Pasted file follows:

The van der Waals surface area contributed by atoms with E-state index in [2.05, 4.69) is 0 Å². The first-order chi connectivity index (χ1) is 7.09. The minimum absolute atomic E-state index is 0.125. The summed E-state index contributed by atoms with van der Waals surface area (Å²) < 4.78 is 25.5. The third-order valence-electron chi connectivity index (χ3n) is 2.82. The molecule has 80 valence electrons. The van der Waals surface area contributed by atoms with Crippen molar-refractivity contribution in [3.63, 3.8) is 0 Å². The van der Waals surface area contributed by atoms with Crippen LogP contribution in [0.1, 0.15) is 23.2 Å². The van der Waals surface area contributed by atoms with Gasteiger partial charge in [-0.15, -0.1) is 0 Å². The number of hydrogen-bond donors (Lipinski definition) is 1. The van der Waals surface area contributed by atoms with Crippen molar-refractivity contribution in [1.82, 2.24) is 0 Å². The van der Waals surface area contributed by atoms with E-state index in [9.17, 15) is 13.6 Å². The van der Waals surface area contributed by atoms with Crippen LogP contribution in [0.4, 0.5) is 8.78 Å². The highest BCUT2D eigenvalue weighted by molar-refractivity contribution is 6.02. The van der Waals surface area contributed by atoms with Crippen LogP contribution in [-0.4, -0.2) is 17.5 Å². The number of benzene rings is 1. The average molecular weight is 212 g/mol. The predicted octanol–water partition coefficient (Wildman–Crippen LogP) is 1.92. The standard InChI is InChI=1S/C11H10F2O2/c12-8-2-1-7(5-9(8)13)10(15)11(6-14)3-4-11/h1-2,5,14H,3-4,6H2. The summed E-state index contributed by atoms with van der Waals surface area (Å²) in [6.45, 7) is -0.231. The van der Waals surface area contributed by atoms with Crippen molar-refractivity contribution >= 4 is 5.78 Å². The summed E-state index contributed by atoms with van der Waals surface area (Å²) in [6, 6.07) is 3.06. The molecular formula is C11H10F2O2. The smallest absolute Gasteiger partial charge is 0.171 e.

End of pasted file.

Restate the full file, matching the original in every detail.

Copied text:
The van der Waals surface area contributed by atoms with E-state index in [2.05, 4.69) is 0 Å². The first-order chi connectivity index (χ1) is 7.09. The minimum absolute atomic E-state index is 0.125. The summed E-state index contributed by atoms with van der Waals surface area (Å²) < 4.78 is 25.5. The third-order valence-electron chi connectivity index (χ3n) is 2.82. The molecule has 80 valence electrons. The van der Waals surface area contributed by atoms with Crippen molar-refractivity contribution in [3.63, 3.8) is 0 Å². The van der Waals surface area contributed by atoms with Crippen LogP contribution in [0.1, 0.15) is 23.2 Å². The van der Waals surface area contributed by atoms with Gasteiger partial charge in [-0.15, -0.1) is 0 Å². The number of hydrogen-bond donors (Lipinski definition) is 1. The van der Waals surface area contributed by atoms with Crippen molar-refractivity contribution in [1.82, 2.24) is 0 Å². The van der Waals surface area contributed by atoms with E-state index in [9.17, 15) is 13.6 Å². The van der Waals surface area contributed by atoms with Crippen LogP contribution in [0.4, 0.5) is 8.78 Å². The highest BCUT2D eigenvalue weighted by molar-refractivity contribution is 6.02. The van der Waals surface area contributed by atoms with Crippen LogP contribution in [-0.4, -0.2) is 17.5 Å². The number of benzene rings is 1. The average molecular weight is 212 g/mol. The predicted octanol–water partition coefficient (Wildman–Crippen LogP) is 1.92. The standard InChI is InChI=1S/C11H10F2O2/c12-8-2-1-7(5-9(8)13)10(15)11(6-14)3-4-11/h1-2,5,14H,3-4,6H2. The summed E-state index contributed by atoms with van der Waals surface area (Å²) in [6.45, 7) is -0.231. The van der Waals surface area contributed by atoms with Crippen molar-refractivity contribution >= 4 is 5.78 Å². The summed E-state index contributed by atoms with van der Waals surface area (Å²) in [6, 6.07) is 3.06. The molecular formula is C11H10F2O2. The smallest absolute Gasteiger partial charge is 0.171 e.